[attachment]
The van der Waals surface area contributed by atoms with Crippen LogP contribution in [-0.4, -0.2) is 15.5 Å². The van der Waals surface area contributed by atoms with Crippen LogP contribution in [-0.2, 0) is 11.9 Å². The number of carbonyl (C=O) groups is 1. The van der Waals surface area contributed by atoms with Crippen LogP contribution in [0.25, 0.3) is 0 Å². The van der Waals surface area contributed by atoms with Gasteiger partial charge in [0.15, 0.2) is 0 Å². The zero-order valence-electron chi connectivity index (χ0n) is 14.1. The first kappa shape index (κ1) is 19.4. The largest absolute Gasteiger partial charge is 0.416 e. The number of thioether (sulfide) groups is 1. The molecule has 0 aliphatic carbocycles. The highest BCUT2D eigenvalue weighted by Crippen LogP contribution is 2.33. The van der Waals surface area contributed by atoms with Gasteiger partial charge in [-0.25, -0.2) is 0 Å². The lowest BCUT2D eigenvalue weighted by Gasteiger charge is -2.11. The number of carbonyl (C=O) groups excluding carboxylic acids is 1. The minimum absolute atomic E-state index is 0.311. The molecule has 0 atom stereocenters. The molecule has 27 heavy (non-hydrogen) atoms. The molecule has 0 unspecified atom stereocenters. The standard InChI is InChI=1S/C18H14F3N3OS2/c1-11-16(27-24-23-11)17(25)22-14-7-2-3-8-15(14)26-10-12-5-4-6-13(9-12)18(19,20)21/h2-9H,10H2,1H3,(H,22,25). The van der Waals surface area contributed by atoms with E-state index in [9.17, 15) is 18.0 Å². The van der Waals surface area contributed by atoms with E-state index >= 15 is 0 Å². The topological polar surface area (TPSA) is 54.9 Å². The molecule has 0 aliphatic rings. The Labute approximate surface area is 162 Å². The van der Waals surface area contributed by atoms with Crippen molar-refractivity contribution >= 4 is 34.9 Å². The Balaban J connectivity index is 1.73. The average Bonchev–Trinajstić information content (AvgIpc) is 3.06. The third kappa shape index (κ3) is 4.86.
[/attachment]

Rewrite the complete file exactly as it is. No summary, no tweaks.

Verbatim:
The van der Waals surface area contributed by atoms with Crippen LogP contribution in [-0.4, -0.2) is 15.5 Å². The van der Waals surface area contributed by atoms with Crippen LogP contribution in [-0.2, 0) is 11.9 Å². The number of carbonyl (C=O) groups is 1. The van der Waals surface area contributed by atoms with Crippen LogP contribution in [0.25, 0.3) is 0 Å². The van der Waals surface area contributed by atoms with Gasteiger partial charge in [0.15, 0.2) is 0 Å². The zero-order valence-electron chi connectivity index (χ0n) is 14.1. The first kappa shape index (κ1) is 19.4. The largest absolute Gasteiger partial charge is 0.416 e. The number of thioether (sulfide) groups is 1. The molecule has 0 aliphatic carbocycles. The highest BCUT2D eigenvalue weighted by Crippen LogP contribution is 2.33. The van der Waals surface area contributed by atoms with Gasteiger partial charge in [-0.25, -0.2) is 0 Å². The lowest BCUT2D eigenvalue weighted by Gasteiger charge is -2.11. The number of carbonyl (C=O) groups excluding carboxylic acids is 1. The minimum absolute atomic E-state index is 0.311. The molecule has 0 atom stereocenters. The molecule has 27 heavy (non-hydrogen) atoms. The molecule has 0 unspecified atom stereocenters. The standard InChI is InChI=1S/C18H14F3N3OS2/c1-11-16(27-24-23-11)17(25)22-14-7-2-3-8-15(14)26-10-12-5-4-6-13(9-12)18(19,20)21/h2-9H,10H2,1H3,(H,22,25). The van der Waals surface area contributed by atoms with E-state index in [9.17, 15) is 18.0 Å². The van der Waals surface area contributed by atoms with E-state index >= 15 is 0 Å². The topological polar surface area (TPSA) is 54.9 Å². The molecule has 0 aliphatic rings. The Labute approximate surface area is 162 Å². The van der Waals surface area contributed by atoms with Crippen molar-refractivity contribution >= 4 is 34.9 Å². The Balaban J connectivity index is 1.73. The average Bonchev–Trinajstić information content (AvgIpc) is 3.06. The third kappa shape index (κ3) is 4.86.